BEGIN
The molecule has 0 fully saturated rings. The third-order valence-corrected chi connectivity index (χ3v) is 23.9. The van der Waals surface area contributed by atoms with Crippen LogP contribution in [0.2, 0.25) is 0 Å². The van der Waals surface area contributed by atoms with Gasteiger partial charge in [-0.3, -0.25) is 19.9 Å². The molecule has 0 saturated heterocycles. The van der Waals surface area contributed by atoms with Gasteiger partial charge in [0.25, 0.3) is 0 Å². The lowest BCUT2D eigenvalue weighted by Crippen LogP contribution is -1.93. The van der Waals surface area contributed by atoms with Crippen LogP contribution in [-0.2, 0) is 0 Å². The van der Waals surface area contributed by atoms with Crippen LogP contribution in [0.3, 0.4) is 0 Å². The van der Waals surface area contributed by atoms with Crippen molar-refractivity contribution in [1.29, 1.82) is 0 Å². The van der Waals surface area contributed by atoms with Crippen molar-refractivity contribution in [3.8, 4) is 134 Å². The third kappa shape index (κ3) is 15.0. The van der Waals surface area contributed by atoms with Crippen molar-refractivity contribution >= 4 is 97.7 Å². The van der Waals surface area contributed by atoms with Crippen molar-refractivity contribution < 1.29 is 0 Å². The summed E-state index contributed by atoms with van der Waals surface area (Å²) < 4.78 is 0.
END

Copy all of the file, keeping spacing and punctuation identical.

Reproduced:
The molecule has 0 fully saturated rings. The third-order valence-corrected chi connectivity index (χ3v) is 23.9. The van der Waals surface area contributed by atoms with Crippen LogP contribution in [0.2, 0.25) is 0 Å². The van der Waals surface area contributed by atoms with Gasteiger partial charge in [-0.3, -0.25) is 19.9 Å². The molecule has 0 saturated heterocycles. The van der Waals surface area contributed by atoms with Gasteiger partial charge in [0.25, 0.3) is 0 Å². The lowest BCUT2D eigenvalue weighted by Crippen LogP contribution is -1.93. The van der Waals surface area contributed by atoms with Crippen LogP contribution in [-0.2, 0) is 0 Å². The van der Waals surface area contributed by atoms with Crippen LogP contribution in [0.3, 0.4) is 0 Å². The van der Waals surface area contributed by atoms with Crippen molar-refractivity contribution in [1.29, 1.82) is 0 Å². The van der Waals surface area contributed by atoms with Crippen molar-refractivity contribution in [3.8, 4) is 134 Å². The third kappa shape index (κ3) is 15.0. The van der Waals surface area contributed by atoms with Crippen molar-refractivity contribution >= 4 is 97.7 Å². The van der Waals surface area contributed by atoms with Crippen molar-refractivity contribution < 1.29 is 0 Å². The summed E-state index contributed by atoms with van der Waals surface area (Å²) < 4.78 is 0.